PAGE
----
Food – food away from home – $2,668/year
The average American family spends $225 a month eating away from home – dinners eaten out, quick snacks grabbed, and coffees ordered and consumed on the run.
Much of this spending comes about simply because it’s convenient. Rather than investing the time to get my coffee machine set up, I’ll just stop at Starbucks and get me a cup of some sweet mixture resembling coffee. I don’t have time to make lunch, so I’ll just stop at Mickey D’s and pick up a sandwich to go. It’s been a long day, honey – let’s go out to eat.
In each of those cases, though, you’re often paying for surprisingly inefficient, low quality food. Setting up the coffee pot before you go to bed takes just a moment or two – and you can basically have a cup waiting for you when you’re ready to go in the morning. It’s easy to make convenient lunches for yourself in advance that are much cheaper, tastier, healthier, and just as quick as anything you can get at the drive-thru. The same holds true for going out for dinner – if you know what you’re doing in the kitchen, you can have a great meal on the table in fifteen minutes, giving you a full evening to relax at home.
That’s not to say that one should completely eschew eating outside the home if they enjoy it, but these tips can help trim the costs a bit.
Cutting Down Your Eating Out Budget
Keep eating out squarely in the “treat” department as opposed to a tired habit
Given the huge cost difference between eating out and dining in – and given the special experience that dining out can be – you’re much better off if you save dining out for special occasions and eat at home the rest of the time. If you do this, not only will your food budget thank you, but the occasions when you do eat out will become that much more enjoyable.
Have materials on hand for very impromptu meals
Many people choose to eat out (or order food) because they can’t think of anything simple to make after a hard day of work. Don’t ever allow that to be an excuse. Always keep materials on hand for several simple meals. For example, we always have the materials we need on hand for chicken-broccoli-rice stir fry, spaghetti, homemade pizza, and chili, each of which can be cooked in about half an hour or so. We make sure to always have the things on hand for these meals, even if we don’t make them right away.
Learn how to cook at home
Hand-in-hand with that is the fear many people today have of their kitchen (besides the microwave). It’s really not hard to cook for yourself – it just takes practice. Teach yourself how to cook so that the thought of preparing a meal for yourself in the evening doesn’t feel like an overwhelming potential disaster.
Prepare full meals in advance and freeze them
On a weekend, make three batches of a casserole and freeze two of them as close to finished as you can possibly get away with – or do the same with any other complete meal, like a roasted chicken. This way, you can just stick the meal in the fridge the night before you want to eat it, come home the next day, preheat the oven, toss in the meal, and an hour later, you’re eating.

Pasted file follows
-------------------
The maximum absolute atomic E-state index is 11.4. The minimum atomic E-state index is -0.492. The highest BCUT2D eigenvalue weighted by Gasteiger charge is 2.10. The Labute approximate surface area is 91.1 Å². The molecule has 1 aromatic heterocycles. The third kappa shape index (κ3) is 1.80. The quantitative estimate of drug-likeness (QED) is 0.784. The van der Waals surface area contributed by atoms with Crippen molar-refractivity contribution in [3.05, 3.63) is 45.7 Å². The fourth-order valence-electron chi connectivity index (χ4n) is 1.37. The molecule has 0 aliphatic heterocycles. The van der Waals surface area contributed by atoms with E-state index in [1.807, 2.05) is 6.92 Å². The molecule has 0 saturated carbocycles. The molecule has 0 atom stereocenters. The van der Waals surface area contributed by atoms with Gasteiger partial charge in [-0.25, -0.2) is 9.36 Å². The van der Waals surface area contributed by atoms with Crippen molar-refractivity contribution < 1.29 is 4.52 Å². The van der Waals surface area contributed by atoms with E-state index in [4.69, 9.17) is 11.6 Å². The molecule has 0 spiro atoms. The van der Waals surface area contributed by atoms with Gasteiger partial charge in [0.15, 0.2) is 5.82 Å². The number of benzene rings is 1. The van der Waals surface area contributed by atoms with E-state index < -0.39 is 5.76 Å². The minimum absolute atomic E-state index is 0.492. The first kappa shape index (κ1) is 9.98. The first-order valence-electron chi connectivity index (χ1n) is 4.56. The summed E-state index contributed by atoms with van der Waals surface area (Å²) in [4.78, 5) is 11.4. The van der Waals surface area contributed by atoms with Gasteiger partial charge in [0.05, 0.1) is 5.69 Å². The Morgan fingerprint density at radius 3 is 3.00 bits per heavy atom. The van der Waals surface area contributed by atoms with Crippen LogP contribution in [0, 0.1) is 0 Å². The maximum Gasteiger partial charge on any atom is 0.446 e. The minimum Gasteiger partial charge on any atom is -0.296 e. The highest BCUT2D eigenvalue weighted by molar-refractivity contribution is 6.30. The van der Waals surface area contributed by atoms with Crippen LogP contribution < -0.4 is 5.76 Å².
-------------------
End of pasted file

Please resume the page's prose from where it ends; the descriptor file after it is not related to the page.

Prepare convenient breakfasts and lunches in advance and freeze them
Similarly, spend some time on a lazy weekend afternoon making an enormous batch of frozen convenient breakfasts and lunches, such as breakfast sandwiches or delicious lunch burritos. When you’ve made and frozen a big batch of these, making a quick, tasty, healthy breakfast is as easy as yanking the items out of the freezer, wrapping them in a paper towel, and microwaving them for three or four minutes. That’s it – you’re ready to go, and it’s a lot cheaper, faster, and tastier than the old drive-thru.
Brown bag it whenever you can
If you have any sort of a chance to prepare food in advance before you leave for the day, do so. A quick sandwich, vegetable, fruit, and beverage tossed into a bag can serve as lunch for anyone – and that’s just the start of it. There are many, many possibilities for the humble brown bag – and virtually all of them are less expensive than eating out or ordering food into the office.
Perhaps you eat out regularly with friends. Instead of doing that, why not take turns hosting dinner? You can either handle the entire dinner yourself or you can ask the others to bring side dishes. Do it on a rotating basis so the work is shared and you’ll find that everyone is saving some money and still having all of the social fun.
Many people eat out with coworkers and use the opportunity to touch base about work issues – which is certainly a strong career element. However, why do you always have to eat out to do this? To start changing that culture, suggest a regular brown-bag day once a week for the group. Alternately, you could have one person in your group handle all of the brown bag lunches for everyone once every few weeks. Over the long run, this saves all of you some serious change without disrupting the social flow.
I want your help! In the comments, please let me know which of the tips you find most useful for trimming these costs. I’ll include the top choices in a comprehensive budget trimming guide at the conclusion of the series.